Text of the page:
Zoo Time, By Howard Jacobson
This comedy about a failed novelist – by a Booker-winning writer on a roll – offers a splenetic lament for the decline of literary culture
The funny thing about funny books winning prizes is how seriously people take it. When Howard Jacobson's The Finkler Question won the Man Booker Prize in 2010, the timeworn issue of whether comic novels deserve such literary merit popped up once again. Well that novel proved beyond a doubt that the funny bone is firmly attached to our intellect. The enchanting tale of the friendship between three male Londoners, played out at the intersection between Jewish and Gentile spaces, was a sublime and worthy winner. It found Jacobson at the height of his powers, proving that he could write a touching, heartfelt story as emotionally involving as it was wittily waggish.
Ironically, Zoo Time, Jacobson's follow up, is focused on an author whose work has been felled by the whim of contemporary publishing. If The Finkler Question was acoustic, Zoo Time has plugged in and gone electric. It's an angry book. And, one might say, with good reason.
The book's narrator is Cheshire author Guy Ableman, a one-time manager of a fashion boutique in Wilmslow who swapped Donna Karan for tailoring fiction. His debut novel Who Gives a Monkey's?, a primate-meets-human melodrama set in Chester Zoo, was a surprise success but he is now in his forties, several books down and watching his career nose dive into the remainder bin. His crisis is magnified by his being married to the sharp-edged redhead Vanessa, herself an aspiring novelist, while remaining erotically infatuated with his mother-in-law, the deliciously named Poppy Eisenhower.
Poppy, Guy explains, is his consolation for the loss of his purpose. "By purpose, understand readers," he clarifies, "I wasn't the only one. No one had readers. But every writer takes the loss of readers personally. Those are your readers who have gone missing." Whether Guy will manage to get it on with Poppy, literally or in his novel-in-rumination, proves to be the slender dramatic fulcrum on which the story pivots.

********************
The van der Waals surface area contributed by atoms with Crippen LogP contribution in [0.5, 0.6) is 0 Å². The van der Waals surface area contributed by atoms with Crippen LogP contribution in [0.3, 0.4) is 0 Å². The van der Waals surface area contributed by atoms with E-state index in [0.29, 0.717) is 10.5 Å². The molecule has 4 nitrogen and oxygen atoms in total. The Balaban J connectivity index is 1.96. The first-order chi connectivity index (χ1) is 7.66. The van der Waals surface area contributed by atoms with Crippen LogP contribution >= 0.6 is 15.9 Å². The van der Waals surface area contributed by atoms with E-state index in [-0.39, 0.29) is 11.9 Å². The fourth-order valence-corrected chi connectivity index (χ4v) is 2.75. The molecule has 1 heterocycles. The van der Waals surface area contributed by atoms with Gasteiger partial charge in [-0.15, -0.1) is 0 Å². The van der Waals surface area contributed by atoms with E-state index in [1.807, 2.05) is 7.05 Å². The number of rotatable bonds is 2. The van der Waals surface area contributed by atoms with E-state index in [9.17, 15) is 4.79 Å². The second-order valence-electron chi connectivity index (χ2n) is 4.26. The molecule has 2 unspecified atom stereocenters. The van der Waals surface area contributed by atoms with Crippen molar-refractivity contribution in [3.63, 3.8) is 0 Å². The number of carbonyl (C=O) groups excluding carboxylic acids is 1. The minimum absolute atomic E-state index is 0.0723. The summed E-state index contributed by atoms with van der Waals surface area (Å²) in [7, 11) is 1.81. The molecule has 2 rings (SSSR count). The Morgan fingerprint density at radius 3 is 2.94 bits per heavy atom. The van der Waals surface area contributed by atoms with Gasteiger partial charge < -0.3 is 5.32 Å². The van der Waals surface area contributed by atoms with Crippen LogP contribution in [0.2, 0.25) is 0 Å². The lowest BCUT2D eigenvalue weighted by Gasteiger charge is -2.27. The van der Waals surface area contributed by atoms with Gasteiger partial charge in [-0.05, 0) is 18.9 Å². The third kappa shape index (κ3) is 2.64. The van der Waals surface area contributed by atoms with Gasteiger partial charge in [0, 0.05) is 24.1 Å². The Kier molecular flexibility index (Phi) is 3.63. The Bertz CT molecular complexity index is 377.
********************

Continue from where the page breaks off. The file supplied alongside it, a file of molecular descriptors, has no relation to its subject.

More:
Sex, Judaism and male ennui are the schticks with which Jacobson has beaten a very profitable drum over the years. Well if those themes were brought to a highly touching crescendo with The Finkler Question, in Zoo Time they recede to let a new, wrathful signature tune take over. For this is a tale about how we no longer value books and their careful conception and as a result have become a sadder, perhaps terminal, society.
I say terminal as Jacobson uses untimely death throughout this novel as the natural result of all this tweeting, Kindle-loaded, iPad-powered progression. Guy's first agent disappears in the Hindu Kush and then Merton, his delightfully melancholy long-time publisher, shoots himself at his desk because he can't publish the titles he wants. "None was suitable for three-for-two. None featured a vampire. None was about the Tudors. None could be marketed as a follow-up to The Girl Who Ate Her Own Placenta."
With fifty shades of atrocious writing constipating our bookshops, and our resignation at the diminishing standards of not just writing but editing, publishing and printing, one can understand Jacobson's lament. The author wears anger like a linen suit. It slips perfectly and lightly into the cadence of his prose, hanging off his pauses and punctuating his put downs. A little mild misanthropy is Jacobson's antidote to the great non-reading public. But then writers get the same short shrift. "It's a rule of the profession that novelists do not sleep with one another's wives or husbands," states Guy. "The reason being that you don't give a rival novelist the material for a book." Comedy is never as clever as when Howard Jacobson is on a roll and this book finds him barrelling.
It should be pointed out that Zoo Time is something of a reviewer-proof book. Any criticism that could be thrown its way is addressed textually, in the guise of criticisms thrown at Guy. In this way, Jacobson stretches out a safety net of self-awareness. Aren't novels about novelists as tedious as rock stars singing about going on tour? "I know when a writer's in trouble," Guy claims. "When he resorts to writing about writing." So does that make it OK here?
Ultimately, Zoo Time is less a novel than a proclamation. The scenario is as slim as Guy's chances with Poppy, and after the poignancy found in The Finkler Question, that can't help but leave a reader wanting. I wish Zoo Time had been written as a non-fiction comical treatise rather than fiction, which frankly demands more story. However, at one point Guy states: "You have occasionally to see your agent, as you have occasionally to see your publisher, but unless you are a writer of what the malignantly illiterate call 'stories' you always wish you hadn't." Well I guess that tells me.
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